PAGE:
All but the hardiest of thru-hikers would probably cap their desire to hike uninterrupted at a couple hundred miles or so. But marching for a cause can put fire into the feet of almost anyone. That's what happened when Native American activists and supporters left Alcatraz Island, Calif. on Feb. 11, bound for a 3,000-mile trek to Washington D.C., where they will deliver a two-inch-thick document detailing their concerns for environmental protection, sacred sites, and human rights on both reservations and public lands. Welcome to The Longest Walk 2.
Two groups, each numbering a few hundred people, have taken a northern and a southern route to the nation's capital to raise awareness, stopping at pivotal Native American historical sites along the way. The southern walkers, led by American Indian Movement co-founder and Leech Lake Ojibwe member Dennis Banks, are currently in New Mexico, and they will continue on through Texas, Oklahoma, Louisiana, Mississippi, Alabama, Tennessee, North Carolina and Virginia. Choctaw tribe member Jimbo Simmons is guiding the northern group through Nevada, Utah, Colorado, Kansas, Missouri, Illinois, Indiana, Ohio, West Virginia, Pennsylvania and Maryland.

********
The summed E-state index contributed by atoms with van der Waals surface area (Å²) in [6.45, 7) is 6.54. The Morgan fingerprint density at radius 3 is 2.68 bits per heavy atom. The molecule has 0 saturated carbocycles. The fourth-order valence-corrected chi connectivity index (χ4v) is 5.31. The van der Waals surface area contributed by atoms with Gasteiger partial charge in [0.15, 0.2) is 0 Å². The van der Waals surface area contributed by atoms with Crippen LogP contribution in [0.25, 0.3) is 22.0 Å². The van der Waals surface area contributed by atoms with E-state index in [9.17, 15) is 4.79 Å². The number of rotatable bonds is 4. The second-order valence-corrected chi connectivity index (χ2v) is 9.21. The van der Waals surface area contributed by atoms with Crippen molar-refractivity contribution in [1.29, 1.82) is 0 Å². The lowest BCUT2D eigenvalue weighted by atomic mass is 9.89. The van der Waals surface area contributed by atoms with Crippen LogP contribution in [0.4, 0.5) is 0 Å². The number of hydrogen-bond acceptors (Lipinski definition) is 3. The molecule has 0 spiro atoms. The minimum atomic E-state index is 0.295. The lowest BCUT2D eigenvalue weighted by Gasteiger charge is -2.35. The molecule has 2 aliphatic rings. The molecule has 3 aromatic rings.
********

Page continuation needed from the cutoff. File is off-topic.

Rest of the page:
In addition to promoting harmony with the Earth and social justice for indigenous people, the Longest Walk 2 commemorates the 30th anniversary of the original Longest Walk, which in 1978 started with 17 people but ended with 60,000 converging on Washington to protest legislation that would have abolished treaties protecting sovereignty rights for Native people. The original walk also helped pass the American Indian Religious Freedom Act of 1978, which preserves traditional religious rights for Native Americans.
So far, people from places as far as Japan, Germany, Poland, Russia, Mexico, Argentina and Australia have joined and pledged to walk all the way with the Native American activists. Both groups are traveling with minimal support and without sponsors, but several cities, towns, and reservations have opened their doors to the determined travelers. Both groups expect to arrive in D.C. on July 11 where, after they deliver their message for change, they can hopefully sit down for a long, long time. — Ted Alvarez
Walk On (Reznet)
For more information on The Longest Walk 2, visit http://www.sacredrun.org/